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Finally Coming Into Their Own

Music Review * Festival brings avant-garde U.S. composers closer to the mainstream.


SAN FRANCISCO — It is common to assume that absolutely everything in life accelerates, and that the 20th was the American century because we changed the fastest. Certainly the pace of San Francisco has picked up noticeably in the four years since the San Francisco Symphony began its June festivals under Michael Tilson Thomas. The silicon rush has created a boom-town atmosphere and inevitable culture clashes between old bohemian and new entrepreneur mentalities. One venerable North Beach coffeehouse, for instance, adds a dollar surcharge to the cappuccino of anyone using a cell phone while in line.

Still, this is a famously accepting city. And right now, its symphony is putting some of the new San Francisco energy into speeding up one area in which American culture has been untypically laggard--the mainstreaming of the American maverick composer.

Throughout the history of Western music, composers who bewildered musicians and the public by thinking new thoughts about music fairly soon entered into the universal musical consciousness. Last century, Beethoven, Berlioz, Liszt and Wagner were avant-garde, but not for long. And even such audacious Europeans of the early 20th century as Debussy, Stravinsky and Bartok are now part of the universal musical consciousness.

But not so in America. Music written early in the century by Charles Ives, the father of American music, is still considered defiant. Henry Cowell, another early experimenter and the unofficial father of world music, remains downright obscure.

The list keeps on going and the unfurling of it is the intent of American Mavericks, this year's three-week June bash by the San Francisco Symphony. The performances led by Tilson Thomas have been unforgettable, and one conclusion is now inevitable: America produced the most astonishing music of the 20th century.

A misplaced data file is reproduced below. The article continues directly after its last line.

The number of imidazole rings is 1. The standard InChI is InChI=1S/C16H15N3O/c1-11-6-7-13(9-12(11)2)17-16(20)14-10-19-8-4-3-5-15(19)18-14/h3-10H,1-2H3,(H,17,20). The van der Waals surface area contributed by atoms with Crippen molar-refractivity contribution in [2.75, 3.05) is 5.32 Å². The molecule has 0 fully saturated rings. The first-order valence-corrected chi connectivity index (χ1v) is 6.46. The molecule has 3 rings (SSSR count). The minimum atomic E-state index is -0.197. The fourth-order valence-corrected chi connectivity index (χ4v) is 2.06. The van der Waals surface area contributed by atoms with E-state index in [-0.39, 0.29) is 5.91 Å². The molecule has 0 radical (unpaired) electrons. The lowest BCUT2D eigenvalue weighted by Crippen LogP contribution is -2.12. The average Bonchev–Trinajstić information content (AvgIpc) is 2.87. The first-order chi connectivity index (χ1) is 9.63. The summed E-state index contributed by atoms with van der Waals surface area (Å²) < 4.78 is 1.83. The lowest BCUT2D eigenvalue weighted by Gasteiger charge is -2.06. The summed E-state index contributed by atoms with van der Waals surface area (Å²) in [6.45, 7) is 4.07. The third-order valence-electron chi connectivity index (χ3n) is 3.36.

Astonishing, too, has been the American musical establishment's effectiveness in keeping secrets. But once the word finally gets out--audiences are large and avid--it is going to be very difficult to hush this music up again.

One find is Cowell's Piano Concerto, which was performed Friday night. Given its first performance in 1930, it was not heard again for half a century. It is a concerto of fabulous new possibilities from old technology. The pianist uses palm and forearm as well as fingers to attack the piano. Harmonies are stretched to clusters. Rhythms are intricate and festive; a regard for Bach's counterpoint and Ireland's folk music can be heard under the percussive hubbub. America had just entered into its Great Depression when it was written, and one hears in it a way to proceed--use what is at hand to create something new, and keep the spirits high. Ursula Oppens was the pianist, and she was magnificent.

Tilson Thomas, who speaks with composers after many of the concerts (each is intense, some with both pre-concert and post-concert events), suggested that before movies the orchestra was the only medium in which one could experience the sense of an epic event in real time. America is the epic nation, and that comes through in the music.

A week before the Cowell, Tilson Thomas led a monumental performance of Ives' Fourth Symphony that probed a nation's psyche as deeply as I think any single piece of music could. The orchestra's playing was rich and spiritual but also bursting with infectious commotion in the collage-like second movement. The symphony seemed to inhabit every inch of Davies Symphony Hall, an open space with a good organ and a handy chorus loft above the stage, creating an exhilarating effect that makes the virtual-reality gang a mile or two south of here seem still at a prehistoric level of technology.


The hall became a useful space for Cage's "Dance/4 Orchestras," heard Friday, with the orchestra divided into four ensembles--one on stage, one hidden behind a screen in front of the organ pipes, two out in the lobby. Spare bursts of individual notes or small fragments of them were everywhere, distinct and indistinct. A listener had no choice but to consider his surroundings, since music required one to stop and smell the roses--again another powerful lesson for this town of technological pushiness.

Just the reverse, but so ecstatically so they proved irresistible, was David del Tredici's "Adventures Underground," written some 30 years ago. Here an operatic mad scene, based upon "Alice in Wonderland," is turned on its head, everything exaggerated to the point of obsessive marvel in exhilaratingly crazy music for an exhilaratingly crazy time. Lauren Flanigan was the flabbergasting soprano.

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